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LAN Demo

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An Academic Demo of Networking

An Academic Demo of Networking

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Transcript

  • 1. LAN Local Area Network
  • 2. LAN • LAN is stand for Local Area Network. • LANs make it possible for businesses that use computer technology to share efficiently such items as files and printers, and to make possible communications such as e-mail.
  • 3. LAN • LANs are designed to do the following: - operate within a limited geographic area - allow many users to access high-bandwidth media - provide full-time connectivity to local services - connect physically adjacent devices • LANs consist of: - Computers. - Network interface cards (NIC)s - Networking media. - Network traffic control devices - and peripheral devices.
  • 4. LAN Devices Standard Network Diagram Shapes
  • 5. Network Interface Card Device (NIC) • A network interface card (NIC card or NIC) is a printed circuit board that fits into the expansion slot on a computer’s motherboard or peripheral device. • It is also called a network adapter. On laptop/notebook computers. • Its function is to adapt the host device to the network medium.
  • 6. Network Interface Card Device (NIC)
  • 7. Network Interface Card Device (NIC) • NICs are considered unique devices because each individual NIC in the world carries a unique code, called a Media Access Control (MAC) address. • This address is used to control data communication for the host on the network.
  • 8. Repeaters • One of the disadvantages of any cable type that is used is there is a limit of segment length that the signal runs through the cable without disappearing. • For example: we primarily use (CAT5 UTP) which can support up to 100 meters without any problem. • If we need to extend our network beyond that limit, we must add a device to our network. This device is called a repeater.
  • 9. Repeaters • The purpose of a repeater is regenerate and retime network signals at the bit level to allow them to travel a longer distance on the media. • Repeaters are single-port quot;inquot; and single-port quot;outquot; devices.
  • 10. Hub • The purpose of a hub is to regenerate and retime network signals . This is done at the bit level to a large number of hosts (e.g. 4, 8, or even 24) using a process known as concentration. • Hub is also known as a multi-port repeater. The difference is the number of cables that connect to the device. • The reasons for using hubs are to create a central connection point for the wiring media, and increase the reliability of the network by allowing any single cable to fail without disrupting the entire network.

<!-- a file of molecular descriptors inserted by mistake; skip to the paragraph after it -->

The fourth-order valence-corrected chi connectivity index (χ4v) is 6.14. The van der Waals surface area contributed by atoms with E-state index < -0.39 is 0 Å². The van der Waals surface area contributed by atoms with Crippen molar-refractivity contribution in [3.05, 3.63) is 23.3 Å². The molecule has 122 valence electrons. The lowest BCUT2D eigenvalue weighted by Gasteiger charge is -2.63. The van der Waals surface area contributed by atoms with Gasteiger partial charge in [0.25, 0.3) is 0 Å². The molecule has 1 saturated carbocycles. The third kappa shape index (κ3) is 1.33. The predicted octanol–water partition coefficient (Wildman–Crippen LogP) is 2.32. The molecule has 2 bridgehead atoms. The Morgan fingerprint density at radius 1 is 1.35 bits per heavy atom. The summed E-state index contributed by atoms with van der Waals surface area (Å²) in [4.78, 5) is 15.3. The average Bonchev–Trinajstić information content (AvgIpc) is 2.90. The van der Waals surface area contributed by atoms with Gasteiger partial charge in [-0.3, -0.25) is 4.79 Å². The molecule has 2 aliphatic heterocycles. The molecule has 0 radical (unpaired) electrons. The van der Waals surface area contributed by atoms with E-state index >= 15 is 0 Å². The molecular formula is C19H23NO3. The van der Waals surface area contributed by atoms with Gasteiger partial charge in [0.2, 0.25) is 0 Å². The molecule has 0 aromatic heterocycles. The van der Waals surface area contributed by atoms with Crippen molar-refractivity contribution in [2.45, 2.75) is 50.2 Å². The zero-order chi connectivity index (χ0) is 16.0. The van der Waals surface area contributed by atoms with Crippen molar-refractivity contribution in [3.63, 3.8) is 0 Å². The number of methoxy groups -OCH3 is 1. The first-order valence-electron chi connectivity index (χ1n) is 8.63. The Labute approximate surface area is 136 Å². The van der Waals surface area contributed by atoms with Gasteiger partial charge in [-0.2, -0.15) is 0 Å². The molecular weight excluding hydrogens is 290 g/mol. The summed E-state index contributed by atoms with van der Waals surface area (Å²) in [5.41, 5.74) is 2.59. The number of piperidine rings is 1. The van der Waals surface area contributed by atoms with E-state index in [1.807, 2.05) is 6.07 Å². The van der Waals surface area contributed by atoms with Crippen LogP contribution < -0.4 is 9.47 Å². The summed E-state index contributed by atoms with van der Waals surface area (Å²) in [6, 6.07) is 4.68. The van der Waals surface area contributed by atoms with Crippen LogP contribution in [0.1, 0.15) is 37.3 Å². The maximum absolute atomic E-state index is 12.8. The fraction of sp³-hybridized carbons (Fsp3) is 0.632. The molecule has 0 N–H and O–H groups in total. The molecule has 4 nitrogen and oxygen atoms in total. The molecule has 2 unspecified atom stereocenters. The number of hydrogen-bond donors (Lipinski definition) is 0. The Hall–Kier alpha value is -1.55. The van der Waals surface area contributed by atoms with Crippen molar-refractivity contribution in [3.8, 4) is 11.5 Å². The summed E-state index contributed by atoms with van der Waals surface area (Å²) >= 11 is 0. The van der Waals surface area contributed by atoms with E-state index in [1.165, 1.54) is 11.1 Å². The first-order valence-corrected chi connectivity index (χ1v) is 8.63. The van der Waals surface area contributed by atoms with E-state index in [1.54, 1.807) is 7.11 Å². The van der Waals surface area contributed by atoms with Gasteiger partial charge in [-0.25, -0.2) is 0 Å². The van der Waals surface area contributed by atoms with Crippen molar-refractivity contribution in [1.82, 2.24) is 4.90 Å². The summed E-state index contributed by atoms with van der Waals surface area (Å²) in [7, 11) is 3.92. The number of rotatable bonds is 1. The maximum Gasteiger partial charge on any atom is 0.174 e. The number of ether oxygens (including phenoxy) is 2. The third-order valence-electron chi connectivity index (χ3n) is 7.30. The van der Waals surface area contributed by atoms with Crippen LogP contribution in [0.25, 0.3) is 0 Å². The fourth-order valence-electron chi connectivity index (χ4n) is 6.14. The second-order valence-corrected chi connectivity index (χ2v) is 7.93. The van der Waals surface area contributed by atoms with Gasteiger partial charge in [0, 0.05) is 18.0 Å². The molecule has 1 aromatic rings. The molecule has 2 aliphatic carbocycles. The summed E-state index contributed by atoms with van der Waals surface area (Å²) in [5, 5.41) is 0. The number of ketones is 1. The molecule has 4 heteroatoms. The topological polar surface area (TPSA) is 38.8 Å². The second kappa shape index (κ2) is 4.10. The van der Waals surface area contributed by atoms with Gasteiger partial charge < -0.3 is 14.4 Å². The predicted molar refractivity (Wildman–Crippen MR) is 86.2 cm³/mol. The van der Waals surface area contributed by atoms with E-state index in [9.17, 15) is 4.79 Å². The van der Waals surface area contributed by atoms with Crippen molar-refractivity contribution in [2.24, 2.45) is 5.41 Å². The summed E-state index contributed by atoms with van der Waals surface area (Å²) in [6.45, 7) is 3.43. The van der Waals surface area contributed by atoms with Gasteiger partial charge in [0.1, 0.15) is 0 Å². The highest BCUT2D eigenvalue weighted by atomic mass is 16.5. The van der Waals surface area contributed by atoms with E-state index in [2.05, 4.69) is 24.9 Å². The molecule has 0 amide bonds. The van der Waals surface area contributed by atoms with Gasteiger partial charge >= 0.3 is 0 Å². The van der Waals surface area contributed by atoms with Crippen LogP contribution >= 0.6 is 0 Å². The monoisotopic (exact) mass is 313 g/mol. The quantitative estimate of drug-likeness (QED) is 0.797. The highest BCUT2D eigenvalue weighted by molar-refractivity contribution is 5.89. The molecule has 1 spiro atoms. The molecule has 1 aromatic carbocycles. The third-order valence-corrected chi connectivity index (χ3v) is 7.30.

• 11. Hub • The HUB is classified as active or passive. • Most modern hubs are active, they take energy from a power supply to regenerate network signals. Some hubs are classified as passive devices because they merely split the signal to multiple users, passive hubs do not regenerate bits. • So which one increase the length of the cable?
  • 12. Bridge • A bridge is a device that designed to connect two LAN segments. • The purpose of a bridge is to filter traffic on a LAN, to keep local traffic local, yet allow connectivity to other part (segment) of the LAN for traffic that has been directed there. • How does the bridge know which traffic is local and which is not?
  • 13. Bridge • The answer is the same one that the postal service uses when asked how it knows which mail is local. It looks at the local address. Every networking device has a unique MAC address on the NIC. • The bridge keeps track of which MAC addresses are on each side of the bridge and makes its decisions based on this MAC address list.
  • 14. Switch • A switch is a device just like a bridge is. In fact a switch is called a multi-port bridge, just like a hub is called a multi-port repeater. • The difference between the hub and switch is that switches make decisions based on MAC addresses and hubs don't make decisions at all. • Because of the decisions that switches make, they make a LAN much more efficient. They do this by quot;switchingquot; data only out the port to which the proper host is connected. In contrast, a hub will send the data out all of its ports so that all of the hosts have to see and process (accept or reject) all of the data.
  • 15. Switch
  • 16. Router • The router makes decisions based on groups of network addresses (Classes) • Routers can also connect different technologies, such as Ethernet, Token- ring, and FDDI (Fiber Distributed Data Interface). • However, because of their ability to route packets of information, routers have become the backbone of the Internet, and running the IP protocol.
  • 17. Router • The purpose of a router is to examine incoming packets, choose the best path for them through the network, and then switch them to the proper outgoing port. • Routers are the most important traffic-regulating devices on large networks. They enable virtually any type of computer to communicate with any other computer anywhere in the world!
  • 18. Break